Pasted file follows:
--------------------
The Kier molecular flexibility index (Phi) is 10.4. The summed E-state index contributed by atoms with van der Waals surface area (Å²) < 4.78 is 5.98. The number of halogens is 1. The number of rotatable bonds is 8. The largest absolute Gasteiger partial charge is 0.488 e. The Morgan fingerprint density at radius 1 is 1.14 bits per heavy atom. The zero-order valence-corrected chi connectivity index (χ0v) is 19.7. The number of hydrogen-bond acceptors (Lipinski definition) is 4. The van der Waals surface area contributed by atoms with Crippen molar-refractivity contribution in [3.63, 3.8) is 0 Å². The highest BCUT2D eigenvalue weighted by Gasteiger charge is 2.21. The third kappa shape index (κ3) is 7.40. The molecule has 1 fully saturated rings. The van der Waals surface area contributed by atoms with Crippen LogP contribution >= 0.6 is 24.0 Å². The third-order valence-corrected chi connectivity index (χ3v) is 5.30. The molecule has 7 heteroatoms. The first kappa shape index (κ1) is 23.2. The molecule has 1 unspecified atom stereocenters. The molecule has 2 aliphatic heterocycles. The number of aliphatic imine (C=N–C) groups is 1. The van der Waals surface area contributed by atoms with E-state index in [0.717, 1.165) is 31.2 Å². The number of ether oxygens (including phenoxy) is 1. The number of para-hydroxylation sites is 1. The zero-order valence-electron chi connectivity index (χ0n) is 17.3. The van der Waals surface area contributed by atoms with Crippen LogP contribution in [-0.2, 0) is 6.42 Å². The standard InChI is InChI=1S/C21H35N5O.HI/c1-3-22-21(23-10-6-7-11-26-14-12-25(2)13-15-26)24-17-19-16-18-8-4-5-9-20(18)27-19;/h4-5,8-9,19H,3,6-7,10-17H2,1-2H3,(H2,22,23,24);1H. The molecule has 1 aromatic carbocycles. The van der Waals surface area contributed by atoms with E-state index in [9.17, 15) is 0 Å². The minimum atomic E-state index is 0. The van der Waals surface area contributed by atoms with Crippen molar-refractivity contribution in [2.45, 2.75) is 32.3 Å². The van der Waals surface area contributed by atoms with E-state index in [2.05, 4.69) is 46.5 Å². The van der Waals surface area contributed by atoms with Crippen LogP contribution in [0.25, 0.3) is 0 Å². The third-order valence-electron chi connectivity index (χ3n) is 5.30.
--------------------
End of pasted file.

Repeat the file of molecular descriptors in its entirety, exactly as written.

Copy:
The Kier molecular flexibility index (Phi) is 10.4. The summed E-state index contributed by atoms with van der Waals surface area (Å²) < 4.78 is 5.98. The number of halogens is 1. The number of rotatable bonds is 8. The largest absolute Gasteiger partial charge is 0.488 e. The Morgan fingerprint density at radius 1 is 1.14 bits per heavy atom. The zero-order valence-corrected chi connectivity index (χ0v) is 19.7. The number of hydrogen-bond acceptors (Lipinski definition) is 4. The van der Waals surface area contributed by atoms with Crippen molar-refractivity contribution in [3.63, 3.8) is 0 Å². The highest BCUT2D eigenvalue weighted by Gasteiger charge is 2.21. The third kappa shape index (κ3) is 7.40. The molecule has 1 fully saturated rings. The van der Waals surface area contributed by atoms with Crippen LogP contribution >= 0.6 is 24.0 Å². The third-order valence-corrected chi connectivity index (χ3v) is 5.30. The molecule has 7 heteroatoms. The first kappa shape index (κ1) is 23.2. The molecule has 1 unspecified atom stereocenters. The molecule has 2 aliphatic heterocycles. The number of aliphatic imine (C=N–C) groups is 1. The van der Waals surface area contributed by atoms with E-state index in [0.717, 1.165) is 31.2 Å². The number of ether oxygens (including phenoxy) is 1. The number of para-hydroxylation sites is 1. The zero-order valence-electron chi connectivity index (χ0n) is 17.3. The van der Waals surface area contributed by atoms with Crippen LogP contribution in [-0.2, 0) is 6.42 Å². The standard InChI is InChI=1S/C21H35N5O.HI/c1-3-22-21(23-10-6-7-11-26-14-12-25(2)13-15-26)24-17-19-16-18-8-4-5-9-20(18)27-19;/h4-5,8-9,19H,3,6-7,10-17H2,1-2H3,(H2,22,23,24);1H. The molecule has 1 aromatic carbocycles. The van der Waals surface area contributed by atoms with E-state index in [9.17, 15) is 0 Å². The minimum atomic E-state index is 0. The van der Waals surface area contributed by atoms with Crippen molar-refractivity contribution in [2.45, 2.75) is 32.3 Å². The van der Waals surface area contributed by atoms with E-state index in [2.05, 4.69) is 46.5 Å². The van der Waals surface area contributed by atoms with Crippen LogP contribution in [0.25, 0.3) is 0 Å². The third-order valence-electron chi connectivity index (χ3n) is 5.30.